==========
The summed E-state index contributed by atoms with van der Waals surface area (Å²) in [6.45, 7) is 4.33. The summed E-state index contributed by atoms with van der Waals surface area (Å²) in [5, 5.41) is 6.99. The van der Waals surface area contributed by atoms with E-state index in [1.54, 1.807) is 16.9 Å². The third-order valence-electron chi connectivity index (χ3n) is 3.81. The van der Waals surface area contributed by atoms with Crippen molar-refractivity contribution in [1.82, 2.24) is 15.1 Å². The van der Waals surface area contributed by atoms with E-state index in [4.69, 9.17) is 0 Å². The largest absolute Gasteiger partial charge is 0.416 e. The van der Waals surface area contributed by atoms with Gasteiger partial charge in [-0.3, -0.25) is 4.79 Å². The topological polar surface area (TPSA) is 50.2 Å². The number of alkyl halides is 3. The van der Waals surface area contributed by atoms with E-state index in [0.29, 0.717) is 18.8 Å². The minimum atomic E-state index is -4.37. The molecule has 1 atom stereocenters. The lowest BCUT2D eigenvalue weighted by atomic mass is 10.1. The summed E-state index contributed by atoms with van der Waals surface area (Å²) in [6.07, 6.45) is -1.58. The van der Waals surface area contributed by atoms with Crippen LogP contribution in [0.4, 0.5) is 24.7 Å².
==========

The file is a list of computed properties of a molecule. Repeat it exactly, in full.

The summed E-state index contributed by atoms with van der Waals surface area (Å²) in [6.45, 7) is 4.33. The summed E-state index contributed by atoms with van der Waals surface area (Å²) in [5, 5.41) is 6.99. The van der Waals surface area contributed by atoms with E-state index in [1.54, 1.807) is 16.9 Å². The third-order valence-electron chi connectivity index (χ3n) is 3.81. The van der Waals surface area contributed by atoms with Crippen molar-refractivity contribution in [1.82, 2.24) is 15.1 Å². The van der Waals surface area contributed by atoms with E-state index in [4.69, 9.17) is 0 Å². The largest absolute Gasteiger partial charge is 0.416 e. The van der Waals surface area contributed by atoms with Gasteiger partial charge in [-0.3, -0.25) is 4.79 Å². The topological polar surface area (TPSA) is 50.2 Å². The number of alkyl halides is 3. The van der Waals surface area contributed by atoms with E-state index in [0.29, 0.717) is 18.8 Å². The minimum atomic E-state index is -4.37. The molecule has 1 atom stereocenters. The lowest BCUT2D eigenvalue weighted by atomic mass is 10.1. The summed E-state index contributed by atoms with van der Waals surface area (Å²) in [6.07, 6.45) is -1.58. The van der Waals surface area contributed by atoms with Crippen LogP contribution in [0.4, 0.5) is 24.7 Å².